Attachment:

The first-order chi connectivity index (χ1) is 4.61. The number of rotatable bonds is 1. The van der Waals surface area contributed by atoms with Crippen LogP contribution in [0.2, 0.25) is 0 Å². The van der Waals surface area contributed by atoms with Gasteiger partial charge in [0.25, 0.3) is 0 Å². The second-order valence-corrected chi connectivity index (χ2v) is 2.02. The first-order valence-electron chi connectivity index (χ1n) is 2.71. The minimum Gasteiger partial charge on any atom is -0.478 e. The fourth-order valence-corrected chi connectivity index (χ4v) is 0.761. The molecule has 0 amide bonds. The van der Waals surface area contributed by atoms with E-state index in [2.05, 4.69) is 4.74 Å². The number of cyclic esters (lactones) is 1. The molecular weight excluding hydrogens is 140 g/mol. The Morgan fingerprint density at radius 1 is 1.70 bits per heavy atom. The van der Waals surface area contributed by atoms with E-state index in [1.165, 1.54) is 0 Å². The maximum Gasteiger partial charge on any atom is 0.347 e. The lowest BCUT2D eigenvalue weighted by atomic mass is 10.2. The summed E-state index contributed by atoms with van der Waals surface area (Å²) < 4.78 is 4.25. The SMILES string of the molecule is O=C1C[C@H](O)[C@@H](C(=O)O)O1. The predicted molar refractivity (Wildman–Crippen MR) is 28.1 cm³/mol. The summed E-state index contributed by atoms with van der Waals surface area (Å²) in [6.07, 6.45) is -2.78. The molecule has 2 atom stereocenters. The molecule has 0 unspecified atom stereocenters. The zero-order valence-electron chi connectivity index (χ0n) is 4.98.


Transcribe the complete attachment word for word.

The first-order chi connectivity index (χ1) is 4.61. The number of rotatable bonds is 1. The van der Waals surface area contributed by atoms with Crippen LogP contribution in [0.2, 0.25) is 0 Å². The van der Waals surface area contributed by atoms with Gasteiger partial charge in [0.25, 0.3) is 0 Å². The second-order valence-corrected chi connectivity index (χ2v) is 2.02. The first-order valence-electron chi connectivity index (χ1n) is 2.71. The minimum Gasteiger partial charge on any atom is -0.478 e. The fourth-order valence-corrected chi connectivity index (χ4v) is 0.761. The molecule has 0 amide bonds. The van der Waals surface area contributed by atoms with E-state index in [2.05, 4.69) is 4.74 Å². The number of cyclic esters (lactones) is 1. The molecular weight excluding hydrogens is 140 g/mol. The Morgan fingerprint density at radius 1 is 1.70 bits per heavy atom. The van der Waals surface area contributed by atoms with E-state index in [1.165, 1.54) is 0 Å². The maximum Gasteiger partial charge on any atom is 0.347 e. The lowest BCUT2D eigenvalue weighted by atomic mass is 10.2. The summed E-state index contributed by atoms with van der Waals surface area (Å²) < 4.78 is 4.25. The SMILES string of the molecule is O=C1C[C@H](O)[C@@H](C(=O)O)O1. The predicted molar refractivity (Wildman–Crippen MR) is 28.1 cm³/mol. The summed E-state index contributed by atoms with van der Waals surface area (Å²) in [6.07, 6.45) is -2.78. The molecule has 2 atom stereocenters. The molecule has 0 unspecified atom stereocenters. The zero-order valence-electron chi connectivity index (χ0n) is 4.98.